The popularity of the pit bull dog has increased over the years. In the past, it was the breed that attracted the worst pet owners; that resulted in the breed getting a bad name. Because the breed still attracts bad owners, many jurisdictions have banned the breed in their communities; the jurisdictions believe that they cannot trust the dog owners to be good pet owners so they just ban the entire breed. The reason that I bring this up is that the pit bull breed is the most predominant breed at the animal shelter. In areas of the country that have breed bans, it is pretty hard to adopt pit bull dogs. Most shelters realize that the placement of pit bulls require three to four times more effort than adopting small breed dogs. Milwaukee has a shortage of small breed dogs and some rescue organizations reach out of the state to fill their small breed needs. Pit bulls just sit in the shelter and take up space, the space that could be used to adopt out three or four smaller breed dogs. In Milwaukee, pit bulls make up 40% of the dog intakes and represent 70% of the dogs euthanized. Simply by stopping the breeding of pit bulls would immediately turn Milwaukee into a no-kill community.
And finally the ability of the shelter to place animals into new homes; which is driven by their adoption process and the shelter’s relationship with local animal rescue organizations: the greatest resource that any community has is in the form of the rescue groups that come forward to help their local shelter deal with the pet overpopulation problem.
Although mentioned only briefly above, the holding period plays a major role in the successful placement of pets. Most of the animals that enter the animal shelter are the result of poor pet ownership and as such, the majority of those animals are unvaccinated. An animal shelter is the worst place in the world for an unvaccinated pet. Animal Shelters cannot control illnesses that fester in animals that come into their shelter; although most shelters vaccinate animals upon entry, vaccinations take weeks to build immunity within an animal. Many factors play a role in the onset of symptoms: stress of confinement, stress to the immune system (even giving the initial vaccination can stress an animal’s immune system), and even the spay/neuter surgery preparing the animal for adoption. Usually the onset of illness occurs 6 to 10 days after being exposed to the virus. The longer that an animal is held, the greater risk of the animal getting sick. The City of Austin has a 3-day holding period, Reno has a 5-day holding period and the State of Wisconsin requires a 7-day holding period. These holding periods play a major role in the health of animal being prepared for adoption and contributes to the overcrowding conditions at the shelter.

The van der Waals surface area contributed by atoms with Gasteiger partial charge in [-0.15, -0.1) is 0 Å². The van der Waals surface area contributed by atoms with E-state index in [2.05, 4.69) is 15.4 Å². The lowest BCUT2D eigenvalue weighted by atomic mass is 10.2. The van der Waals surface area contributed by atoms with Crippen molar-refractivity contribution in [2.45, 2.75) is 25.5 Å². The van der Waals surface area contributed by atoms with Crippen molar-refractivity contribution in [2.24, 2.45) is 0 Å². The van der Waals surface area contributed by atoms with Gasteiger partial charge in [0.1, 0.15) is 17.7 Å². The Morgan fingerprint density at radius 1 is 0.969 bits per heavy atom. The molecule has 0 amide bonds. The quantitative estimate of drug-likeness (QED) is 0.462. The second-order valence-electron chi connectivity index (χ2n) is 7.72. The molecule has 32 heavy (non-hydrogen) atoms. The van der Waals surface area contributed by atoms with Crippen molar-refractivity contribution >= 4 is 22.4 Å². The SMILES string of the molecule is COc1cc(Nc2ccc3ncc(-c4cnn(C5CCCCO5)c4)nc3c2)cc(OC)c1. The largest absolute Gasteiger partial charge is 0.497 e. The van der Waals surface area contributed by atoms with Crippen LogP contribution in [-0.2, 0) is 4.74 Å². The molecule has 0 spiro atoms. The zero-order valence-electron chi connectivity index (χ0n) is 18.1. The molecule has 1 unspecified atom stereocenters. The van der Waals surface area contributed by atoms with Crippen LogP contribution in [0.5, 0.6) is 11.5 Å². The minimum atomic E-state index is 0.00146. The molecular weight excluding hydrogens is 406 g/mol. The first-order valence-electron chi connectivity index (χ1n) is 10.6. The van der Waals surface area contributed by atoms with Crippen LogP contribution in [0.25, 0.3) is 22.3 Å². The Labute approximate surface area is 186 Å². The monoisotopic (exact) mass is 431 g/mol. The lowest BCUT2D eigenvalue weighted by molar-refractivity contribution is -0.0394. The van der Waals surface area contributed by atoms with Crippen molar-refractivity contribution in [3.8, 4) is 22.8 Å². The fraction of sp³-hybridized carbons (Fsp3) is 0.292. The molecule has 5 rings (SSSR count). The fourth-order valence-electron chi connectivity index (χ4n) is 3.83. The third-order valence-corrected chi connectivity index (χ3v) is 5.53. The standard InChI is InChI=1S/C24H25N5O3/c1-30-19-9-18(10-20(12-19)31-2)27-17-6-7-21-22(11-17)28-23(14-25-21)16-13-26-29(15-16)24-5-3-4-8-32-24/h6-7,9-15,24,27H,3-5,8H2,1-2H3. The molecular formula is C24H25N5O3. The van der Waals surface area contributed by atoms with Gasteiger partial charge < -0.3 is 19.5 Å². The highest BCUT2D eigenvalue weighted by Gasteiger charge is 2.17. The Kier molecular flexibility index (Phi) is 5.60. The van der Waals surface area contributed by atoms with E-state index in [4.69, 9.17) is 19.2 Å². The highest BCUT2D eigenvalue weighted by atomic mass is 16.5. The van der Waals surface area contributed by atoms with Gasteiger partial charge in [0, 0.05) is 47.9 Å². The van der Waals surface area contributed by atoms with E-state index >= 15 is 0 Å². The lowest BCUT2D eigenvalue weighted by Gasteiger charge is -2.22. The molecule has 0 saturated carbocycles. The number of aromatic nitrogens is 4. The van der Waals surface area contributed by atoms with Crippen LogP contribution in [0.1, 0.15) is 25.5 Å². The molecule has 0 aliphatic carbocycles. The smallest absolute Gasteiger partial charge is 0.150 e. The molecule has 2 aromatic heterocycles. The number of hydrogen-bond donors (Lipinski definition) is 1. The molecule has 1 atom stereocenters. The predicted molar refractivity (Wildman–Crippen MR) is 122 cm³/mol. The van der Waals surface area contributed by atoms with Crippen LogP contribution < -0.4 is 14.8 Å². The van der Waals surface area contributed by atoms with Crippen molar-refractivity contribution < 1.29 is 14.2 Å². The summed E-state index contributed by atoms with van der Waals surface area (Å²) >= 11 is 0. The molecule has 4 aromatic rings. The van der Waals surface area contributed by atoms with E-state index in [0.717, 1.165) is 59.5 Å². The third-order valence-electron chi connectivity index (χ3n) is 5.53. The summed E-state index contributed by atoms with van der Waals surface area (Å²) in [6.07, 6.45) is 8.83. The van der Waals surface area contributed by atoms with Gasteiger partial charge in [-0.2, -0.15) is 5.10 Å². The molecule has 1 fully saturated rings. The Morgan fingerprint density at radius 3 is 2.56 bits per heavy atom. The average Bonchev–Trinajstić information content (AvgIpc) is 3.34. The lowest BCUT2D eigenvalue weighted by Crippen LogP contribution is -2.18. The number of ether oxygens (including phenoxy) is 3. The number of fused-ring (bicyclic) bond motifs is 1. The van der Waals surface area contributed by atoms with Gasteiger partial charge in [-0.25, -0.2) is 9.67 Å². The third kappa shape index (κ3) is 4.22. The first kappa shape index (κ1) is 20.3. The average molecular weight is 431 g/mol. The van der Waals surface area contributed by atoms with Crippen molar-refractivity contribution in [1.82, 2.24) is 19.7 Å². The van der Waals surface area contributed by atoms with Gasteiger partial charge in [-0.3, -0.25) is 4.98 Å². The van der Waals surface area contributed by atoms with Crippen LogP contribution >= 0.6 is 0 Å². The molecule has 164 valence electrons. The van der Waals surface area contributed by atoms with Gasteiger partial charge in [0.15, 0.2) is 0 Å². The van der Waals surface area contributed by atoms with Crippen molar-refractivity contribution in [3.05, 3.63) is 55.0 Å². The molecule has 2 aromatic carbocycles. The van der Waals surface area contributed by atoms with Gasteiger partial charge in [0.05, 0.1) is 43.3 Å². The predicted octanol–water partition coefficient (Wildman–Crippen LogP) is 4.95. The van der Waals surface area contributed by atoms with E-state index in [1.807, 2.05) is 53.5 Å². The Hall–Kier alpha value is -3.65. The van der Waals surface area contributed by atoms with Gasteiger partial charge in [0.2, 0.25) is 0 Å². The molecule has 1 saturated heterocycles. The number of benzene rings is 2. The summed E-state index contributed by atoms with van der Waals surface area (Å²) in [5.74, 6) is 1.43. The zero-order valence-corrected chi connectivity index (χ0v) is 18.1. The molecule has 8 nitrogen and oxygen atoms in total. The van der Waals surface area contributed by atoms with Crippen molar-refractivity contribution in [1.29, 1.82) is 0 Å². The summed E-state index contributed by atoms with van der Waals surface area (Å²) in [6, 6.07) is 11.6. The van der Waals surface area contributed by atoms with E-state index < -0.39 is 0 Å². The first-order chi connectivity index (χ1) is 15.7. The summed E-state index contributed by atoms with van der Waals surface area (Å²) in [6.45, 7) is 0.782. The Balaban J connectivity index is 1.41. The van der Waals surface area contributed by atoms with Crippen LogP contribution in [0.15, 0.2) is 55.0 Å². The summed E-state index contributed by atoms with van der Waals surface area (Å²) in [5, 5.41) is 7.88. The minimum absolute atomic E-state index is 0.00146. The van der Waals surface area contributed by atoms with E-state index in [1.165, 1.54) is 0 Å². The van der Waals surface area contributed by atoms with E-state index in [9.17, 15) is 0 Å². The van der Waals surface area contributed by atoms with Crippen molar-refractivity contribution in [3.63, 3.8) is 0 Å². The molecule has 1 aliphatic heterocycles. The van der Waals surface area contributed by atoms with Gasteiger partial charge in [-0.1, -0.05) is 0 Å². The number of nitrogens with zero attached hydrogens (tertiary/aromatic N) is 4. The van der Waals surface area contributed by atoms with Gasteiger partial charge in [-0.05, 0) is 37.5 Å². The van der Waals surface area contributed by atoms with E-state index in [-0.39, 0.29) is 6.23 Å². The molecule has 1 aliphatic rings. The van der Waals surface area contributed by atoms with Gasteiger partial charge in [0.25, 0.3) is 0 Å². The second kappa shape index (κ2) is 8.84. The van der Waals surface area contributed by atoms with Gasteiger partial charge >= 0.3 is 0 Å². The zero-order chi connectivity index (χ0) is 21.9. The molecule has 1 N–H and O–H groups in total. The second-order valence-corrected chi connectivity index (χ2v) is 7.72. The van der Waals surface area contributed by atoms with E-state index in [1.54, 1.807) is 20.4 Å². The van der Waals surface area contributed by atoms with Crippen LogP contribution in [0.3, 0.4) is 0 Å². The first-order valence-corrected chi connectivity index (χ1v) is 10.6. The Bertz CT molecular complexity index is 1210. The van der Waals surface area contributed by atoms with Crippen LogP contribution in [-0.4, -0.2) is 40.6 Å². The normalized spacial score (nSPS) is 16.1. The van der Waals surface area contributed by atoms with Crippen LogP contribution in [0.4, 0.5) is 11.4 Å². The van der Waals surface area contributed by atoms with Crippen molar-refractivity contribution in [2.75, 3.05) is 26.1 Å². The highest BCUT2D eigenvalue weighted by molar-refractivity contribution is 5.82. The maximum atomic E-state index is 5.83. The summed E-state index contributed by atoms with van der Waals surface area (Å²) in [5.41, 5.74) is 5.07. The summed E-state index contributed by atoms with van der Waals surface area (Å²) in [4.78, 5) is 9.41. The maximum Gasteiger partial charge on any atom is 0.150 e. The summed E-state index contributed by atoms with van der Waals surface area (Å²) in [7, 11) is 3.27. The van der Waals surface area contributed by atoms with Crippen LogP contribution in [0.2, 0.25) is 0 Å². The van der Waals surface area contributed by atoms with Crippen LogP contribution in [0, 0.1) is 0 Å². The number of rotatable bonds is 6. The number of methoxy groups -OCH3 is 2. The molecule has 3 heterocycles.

It isn’t enough to look at a shelter’s intake to determine the overcrowding that an animal shelter experiences, you must look as well at the length of the holding period. When you compare Austin’s intakes of 23,000 animals to Milwaukee’s intakes of 12,547 you think that Austin has double the number of animals in their shelter, but when you factor in the additional 4 days that Milwaukee has to hold their animals, you begin to see that Milwaukee’s shelter population is greater than Austin’s numbers as a result of the addition holding time. When you factor in the holding times, you can see that Austin has a budget of $110.32 to spend on each animal every day, while Milwaukee has only $34.69. Clearly budgets and holding time are hugh factors in becoming no-kill.